Phillies

Angry exit: Hamels clearly peeved after latest loss

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Angry exit: Hamels clearly peeved after latest loss

BOX SCORE

MIAMI – The frustration has finally caught up with Cole Hamels.

No other conclusion could be drawn after the pitcher made an angry beeline out of the visiting clubhouse after suffering his seventh loss of the season in a game in which he pitched very well Monday night.

“Nope,” Hamels told reporters as he stomped toward the door after the lowly Miami Marlins beat the Phillies, 5-1 (see Instant Replay).

Hamels had a right to be ticked off.

He struck out 10 batters and walked none in six innings of two-run ball. Why only six innings? Because manager Charlie Manuel, desperate for a run, any run, had to lift Hamels at 89 pitches for a pinch-hitter in the seventh. The move failed to produce the tying run, which was not surprising because the Phillies seldom score when Hamels pitches.

“Ten Ks and no walks and we only put up one run,” said Domonic Brown. “That’s very tough on me and I’m pretty sure it’s tough on everyone else in here. We’ve just got to do a better job.”

The Phils have scored just 20 runs in the 62 2/3 innings that Hamels has pitched this season. In Hamels’ last eight starts, the Phils have scored just 13 runs while he has been in the game.

This has left Hamels with a 1-7 record. The Phillies are 1-9 in his 10 starts.

Now, Hamels has to take some of the blame for that record. He’s had a few poor starts this season. But this wasn’t one of them. He had his best fastball of the season. Pitching coach Rich Dubee said Hamels was “electric.”

In the absence of the pitcher, Dubee was asked about Hamels’ apparent frustration. Interestingly, Dubee said Hamels had been experiencing some frustration but the pitching coach said he did not see any Monday night.

“Actually this was a nice breakthrough for him,” Dubee said. “His stuff was electric tonight. He was 93 to 95.

“He’d been a little tense [in previous starts]. There’s a lot of things going on. He’s an accountable guy. He’s got the new contract. Roy [Halladay] going down. That puts a little burden on him. Not winning games. It’s weighed on him. But I thought tonight he was exceptional.”

Dubee said he did not know why Hamels would not speak with reporters after the game, but he did allude to the run-support issue when he mentioned that “tight games” had weighed on Hamels.

“Again, I think today was a big breakthrough,” Dubee said. “I think you saw electric stuff. I think it got to the point where instead of pitching away from bats and worrying about not getting runs, he got back into the mode of attacking hitters. No walks, one three-ball count. That’s Cole Hamels’ style.”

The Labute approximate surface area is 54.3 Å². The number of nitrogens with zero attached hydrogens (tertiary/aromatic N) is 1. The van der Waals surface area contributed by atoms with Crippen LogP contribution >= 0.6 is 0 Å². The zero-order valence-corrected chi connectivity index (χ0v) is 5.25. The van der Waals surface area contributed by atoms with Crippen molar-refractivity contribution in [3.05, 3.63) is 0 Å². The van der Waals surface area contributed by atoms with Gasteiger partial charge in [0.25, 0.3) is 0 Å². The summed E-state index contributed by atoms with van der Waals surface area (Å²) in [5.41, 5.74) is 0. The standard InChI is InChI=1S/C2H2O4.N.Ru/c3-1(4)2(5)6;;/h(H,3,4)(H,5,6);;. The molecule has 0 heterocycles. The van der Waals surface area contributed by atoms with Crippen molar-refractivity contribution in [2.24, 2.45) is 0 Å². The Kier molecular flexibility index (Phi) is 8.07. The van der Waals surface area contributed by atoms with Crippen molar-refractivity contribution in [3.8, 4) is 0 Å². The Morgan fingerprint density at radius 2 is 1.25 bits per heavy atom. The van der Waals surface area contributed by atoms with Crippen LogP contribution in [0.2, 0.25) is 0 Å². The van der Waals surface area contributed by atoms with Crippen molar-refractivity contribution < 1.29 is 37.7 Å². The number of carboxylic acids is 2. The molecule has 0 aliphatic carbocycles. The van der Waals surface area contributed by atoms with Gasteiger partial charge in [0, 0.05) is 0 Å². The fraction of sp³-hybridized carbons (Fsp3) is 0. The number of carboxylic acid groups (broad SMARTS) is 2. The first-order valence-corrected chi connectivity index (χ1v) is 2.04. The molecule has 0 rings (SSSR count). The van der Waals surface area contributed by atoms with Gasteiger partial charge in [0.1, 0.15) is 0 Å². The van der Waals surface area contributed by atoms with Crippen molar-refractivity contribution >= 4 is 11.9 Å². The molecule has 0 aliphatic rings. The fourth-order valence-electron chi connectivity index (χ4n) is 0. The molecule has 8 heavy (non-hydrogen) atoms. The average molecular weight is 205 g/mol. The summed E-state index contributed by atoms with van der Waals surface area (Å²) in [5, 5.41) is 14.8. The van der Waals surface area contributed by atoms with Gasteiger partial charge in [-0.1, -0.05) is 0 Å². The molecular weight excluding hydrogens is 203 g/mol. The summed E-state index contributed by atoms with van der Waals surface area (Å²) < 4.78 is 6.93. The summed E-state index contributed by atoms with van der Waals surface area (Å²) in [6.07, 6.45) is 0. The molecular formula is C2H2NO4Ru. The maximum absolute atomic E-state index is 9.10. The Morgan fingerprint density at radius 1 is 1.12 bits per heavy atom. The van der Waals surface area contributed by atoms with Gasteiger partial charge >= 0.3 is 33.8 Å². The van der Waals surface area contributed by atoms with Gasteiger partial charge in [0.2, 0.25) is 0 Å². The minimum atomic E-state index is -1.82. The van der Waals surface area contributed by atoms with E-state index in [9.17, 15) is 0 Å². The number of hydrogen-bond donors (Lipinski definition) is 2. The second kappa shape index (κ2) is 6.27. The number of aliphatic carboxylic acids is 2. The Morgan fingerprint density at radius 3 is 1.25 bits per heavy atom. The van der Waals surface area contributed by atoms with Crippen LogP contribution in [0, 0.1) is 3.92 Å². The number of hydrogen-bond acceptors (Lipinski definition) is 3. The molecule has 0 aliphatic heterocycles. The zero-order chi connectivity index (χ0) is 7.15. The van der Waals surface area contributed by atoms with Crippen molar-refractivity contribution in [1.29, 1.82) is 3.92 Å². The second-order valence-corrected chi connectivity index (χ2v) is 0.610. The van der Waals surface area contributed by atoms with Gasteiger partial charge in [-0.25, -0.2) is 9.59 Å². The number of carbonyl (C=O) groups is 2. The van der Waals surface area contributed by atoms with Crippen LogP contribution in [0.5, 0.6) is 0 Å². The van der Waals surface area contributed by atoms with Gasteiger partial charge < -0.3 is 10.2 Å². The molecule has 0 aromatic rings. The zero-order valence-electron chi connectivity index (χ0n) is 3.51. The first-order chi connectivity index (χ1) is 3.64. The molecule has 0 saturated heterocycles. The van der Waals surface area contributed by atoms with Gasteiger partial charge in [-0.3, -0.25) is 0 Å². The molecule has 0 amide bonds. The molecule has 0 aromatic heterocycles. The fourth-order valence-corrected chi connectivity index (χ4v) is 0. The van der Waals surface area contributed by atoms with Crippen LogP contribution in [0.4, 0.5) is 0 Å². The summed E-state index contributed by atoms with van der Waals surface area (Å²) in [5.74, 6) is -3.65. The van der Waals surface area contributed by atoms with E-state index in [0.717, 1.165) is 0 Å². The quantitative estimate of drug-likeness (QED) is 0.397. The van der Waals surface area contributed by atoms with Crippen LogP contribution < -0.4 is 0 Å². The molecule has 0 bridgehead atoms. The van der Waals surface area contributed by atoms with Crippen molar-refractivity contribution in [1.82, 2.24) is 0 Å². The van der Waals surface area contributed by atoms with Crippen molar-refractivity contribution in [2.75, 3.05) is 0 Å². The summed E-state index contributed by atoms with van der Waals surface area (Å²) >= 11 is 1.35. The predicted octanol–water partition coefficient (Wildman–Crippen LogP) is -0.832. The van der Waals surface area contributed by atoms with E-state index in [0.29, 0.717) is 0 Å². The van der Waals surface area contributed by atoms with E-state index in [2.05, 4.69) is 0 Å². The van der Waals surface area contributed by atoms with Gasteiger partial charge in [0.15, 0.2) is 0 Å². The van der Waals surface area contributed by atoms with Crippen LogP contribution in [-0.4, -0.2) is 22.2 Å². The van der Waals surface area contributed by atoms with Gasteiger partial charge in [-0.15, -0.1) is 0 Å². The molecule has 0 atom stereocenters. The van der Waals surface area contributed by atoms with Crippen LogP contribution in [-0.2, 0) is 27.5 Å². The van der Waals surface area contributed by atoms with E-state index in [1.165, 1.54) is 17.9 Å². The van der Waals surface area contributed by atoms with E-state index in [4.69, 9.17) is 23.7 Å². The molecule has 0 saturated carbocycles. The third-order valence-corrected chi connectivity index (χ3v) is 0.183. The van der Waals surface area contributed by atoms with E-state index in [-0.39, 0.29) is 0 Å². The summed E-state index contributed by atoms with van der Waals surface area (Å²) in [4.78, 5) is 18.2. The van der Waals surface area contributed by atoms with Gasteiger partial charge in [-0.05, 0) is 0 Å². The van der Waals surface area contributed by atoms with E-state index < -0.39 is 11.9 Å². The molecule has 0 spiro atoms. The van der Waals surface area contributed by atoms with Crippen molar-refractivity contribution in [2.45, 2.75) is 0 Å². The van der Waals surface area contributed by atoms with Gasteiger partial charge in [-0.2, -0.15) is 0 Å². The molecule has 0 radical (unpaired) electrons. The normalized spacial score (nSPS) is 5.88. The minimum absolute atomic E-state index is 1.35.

Moments before Hamels left the clubhouse in a huff, Manuel said he was concerned about the pitcher’s mindset in the wake of mounting losses and little run support.

“Yeah, I’m worried about that,” Manuel said. “I think Cole expects to be the big pitcher on our team and he expects to win and it’s hard not to get upset when you … He pitched good tonight. But at the same time, he needs some runs.

“He needs to pitch with a lead some time and have room to breathe and room if he makes a mistake. Yeah, that’s a concern of mine. I don’t know what we’re going to do about it.”

Facing the worst team and the worst offense in the National League, Hamels allowed single runs in the first and sixth innings.

That was two too many with Alex Sanabia (3-6) tying up the Phillies’ bats like so many pitchers before him.

The Phils got one run back on Brown’s solo homer in the second inning, but that was it for the night. Adding insult to injury, Chad Qualls, the man who contributed to a number of blown Phillies’ leads last year, got the final three outs for the Marlins.

The Phillies (21-24) have been held to two or fewer runs in 18 of 45 games -- 40 percent of their schedule.

Chances of a breakout Tuesday night are not good as the Phils will face right-hander Jose Fernandez. In two starts against the Phils this season, Fernandez has pitched 13 shutout innings and allowed just three hits. He has registered 14 strikeouts and walked just three.

“It’s May,” Brown said. “Time to get going. It has to start tomorrow. That’s a tough guy we’re facing. We’ve got to hit some balls hard.”

The Marlins have the NL’s worst record at 13-32. Four of their wins have come against the Phillies.

“Against us they score,” Manuel lamented.

Gabe Kapler names Jim Gott Phillies' bullpen coach

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Gabe Kapler names Jim Gott Phillies' bullpen coach